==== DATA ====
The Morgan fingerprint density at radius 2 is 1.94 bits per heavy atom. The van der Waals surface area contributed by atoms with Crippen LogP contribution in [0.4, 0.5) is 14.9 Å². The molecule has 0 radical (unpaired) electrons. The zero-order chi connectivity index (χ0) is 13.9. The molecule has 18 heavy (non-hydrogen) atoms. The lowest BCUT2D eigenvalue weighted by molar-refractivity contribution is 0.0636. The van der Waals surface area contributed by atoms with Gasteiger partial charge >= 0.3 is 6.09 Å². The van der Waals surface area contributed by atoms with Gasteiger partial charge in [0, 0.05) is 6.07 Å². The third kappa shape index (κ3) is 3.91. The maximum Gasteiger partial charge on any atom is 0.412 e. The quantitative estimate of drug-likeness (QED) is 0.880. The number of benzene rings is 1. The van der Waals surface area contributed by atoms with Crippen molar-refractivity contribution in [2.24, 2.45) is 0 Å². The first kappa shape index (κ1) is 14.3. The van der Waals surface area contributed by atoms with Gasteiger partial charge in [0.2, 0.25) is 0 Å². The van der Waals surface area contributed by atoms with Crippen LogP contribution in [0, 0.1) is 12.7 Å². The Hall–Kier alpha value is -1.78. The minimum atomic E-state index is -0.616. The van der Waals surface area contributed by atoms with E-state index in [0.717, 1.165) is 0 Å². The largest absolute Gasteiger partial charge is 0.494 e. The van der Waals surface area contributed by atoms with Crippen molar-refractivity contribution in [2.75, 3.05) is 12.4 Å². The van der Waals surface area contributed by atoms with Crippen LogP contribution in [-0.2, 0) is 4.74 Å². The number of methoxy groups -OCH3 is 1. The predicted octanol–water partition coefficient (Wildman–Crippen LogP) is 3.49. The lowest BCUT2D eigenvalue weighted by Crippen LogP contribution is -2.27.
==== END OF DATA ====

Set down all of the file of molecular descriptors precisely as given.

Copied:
The Morgan fingerprint density at radius 2 is 1.94 bits per heavy atom. The van der Waals surface area contributed by atoms with Crippen LogP contribution in [0.4, 0.5) is 14.9 Å². The molecule has 0 radical (unpaired) electrons. The zero-order chi connectivity index (χ0) is 13.9. The molecule has 18 heavy (non-hydrogen) atoms. The lowest BCUT2D eigenvalue weighted by molar-refractivity contribution is 0.0636. The van der Waals surface area contributed by atoms with Gasteiger partial charge >= 0.3 is 6.09 Å². The van der Waals surface area contributed by atoms with Gasteiger partial charge in [0, 0.05) is 6.07 Å². The third kappa shape index (κ3) is 3.91. The maximum Gasteiger partial charge on any atom is 0.412 e. The quantitative estimate of drug-likeness (QED) is 0.880. The number of benzene rings is 1. The van der Waals surface area contributed by atoms with Crippen molar-refractivity contribution in [2.24, 2.45) is 0 Å². The first kappa shape index (κ1) is 14.3. The van der Waals surface area contributed by atoms with Gasteiger partial charge in [0.2, 0.25) is 0 Å². The van der Waals surface area contributed by atoms with Crippen LogP contribution in [0, 0.1) is 12.7 Å². The Hall–Kier alpha value is -1.78. The minimum atomic E-state index is -0.616. The van der Waals surface area contributed by atoms with E-state index in [0.717, 1.165) is 0 Å². The largest absolute Gasteiger partial charge is 0.494 e. The van der Waals surface area contributed by atoms with Crippen molar-refractivity contribution in [2.75, 3.05) is 12.4 Å². The van der Waals surface area contributed by atoms with Crippen LogP contribution in [-0.2, 0) is 4.74 Å². The number of methoxy groups -OCH3 is 1. The predicted octanol–water partition coefficient (Wildman–Crippen LogP) is 3.49. The lowest BCUT2D eigenvalue weighted by Crippen LogP contribution is -2.27.